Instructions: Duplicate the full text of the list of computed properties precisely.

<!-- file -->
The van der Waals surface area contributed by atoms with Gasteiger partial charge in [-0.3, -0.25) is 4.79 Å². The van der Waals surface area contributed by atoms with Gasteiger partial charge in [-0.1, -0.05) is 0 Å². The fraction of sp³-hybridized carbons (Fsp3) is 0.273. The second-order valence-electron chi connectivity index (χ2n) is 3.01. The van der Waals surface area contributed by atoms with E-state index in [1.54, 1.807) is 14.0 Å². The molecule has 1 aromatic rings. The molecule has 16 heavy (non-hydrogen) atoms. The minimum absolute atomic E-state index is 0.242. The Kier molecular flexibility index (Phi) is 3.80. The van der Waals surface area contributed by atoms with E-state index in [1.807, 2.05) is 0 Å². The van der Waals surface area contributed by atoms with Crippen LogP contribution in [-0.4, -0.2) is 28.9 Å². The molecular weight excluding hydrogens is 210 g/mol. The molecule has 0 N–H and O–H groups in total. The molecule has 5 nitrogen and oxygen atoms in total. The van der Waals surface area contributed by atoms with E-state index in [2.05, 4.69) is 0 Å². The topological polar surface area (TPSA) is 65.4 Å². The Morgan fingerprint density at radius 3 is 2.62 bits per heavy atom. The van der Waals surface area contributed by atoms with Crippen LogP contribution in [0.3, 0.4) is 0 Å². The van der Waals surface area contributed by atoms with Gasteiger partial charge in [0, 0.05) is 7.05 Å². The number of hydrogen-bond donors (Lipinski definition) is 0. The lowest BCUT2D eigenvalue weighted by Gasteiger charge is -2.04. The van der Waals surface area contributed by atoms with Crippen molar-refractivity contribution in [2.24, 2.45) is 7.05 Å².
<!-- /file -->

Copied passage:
The van der Waals surface area contributed by atoms with Gasteiger partial charge in [-0.3, -0.25) is 4.79 Å². The van der Waals surface area contributed by atoms with Gasteiger partial charge in [-0.1, -0.05) is 0 Å². The fraction of sp³-hybridized carbons (Fsp3) is 0.273. The second-order valence-electron chi connectivity index (χ2n) is 3.01. The van der Waals surface area contributed by atoms with E-state index in [1.54, 1.807) is 14.0 Å². The molecule has 1 aromatic rings. The molecule has 16 heavy (non-hydrogen) atoms. The minimum absolute atomic E-state index is 0.242. The Kier molecular flexibility index (Phi) is 3.80. The van der Waals surface area contributed by atoms with E-state index in [1.807, 2.05) is 0 Å². The van der Waals surface area contributed by atoms with Crippen LogP contribution in [-0.4, -0.2) is 28.9 Å². The molecular weight excluding hydrogens is 210 g/mol. The molecule has 0 N–H and O–H groups in total. The molecule has 5 nitrogen and oxygen atoms in total. The van der Waals surface area contributed by atoms with E-state index in [2.05, 4.69) is 0 Å². The topological polar surface area (TPSA) is 65.4 Å². The Morgan fingerprint density at radius 3 is 2.62 bits per heavy atom. The van der Waals surface area contributed by atoms with Crippen LogP contribution in [0.3, 0.4) is 0 Å². The van der Waals surface area contributed by atoms with Gasteiger partial charge in [0, 0.05) is 7.05 Å². The number of hydrogen-bond donors (Lipinski definition) is 0. The lowest BCUT2D eigenvalue weighted by Gasteiger charge is -2.04. The van der Waals surface area contributed by atoms with Crippen molar-refractivity contribution in [2.24, 2.45) is 7.05 Å².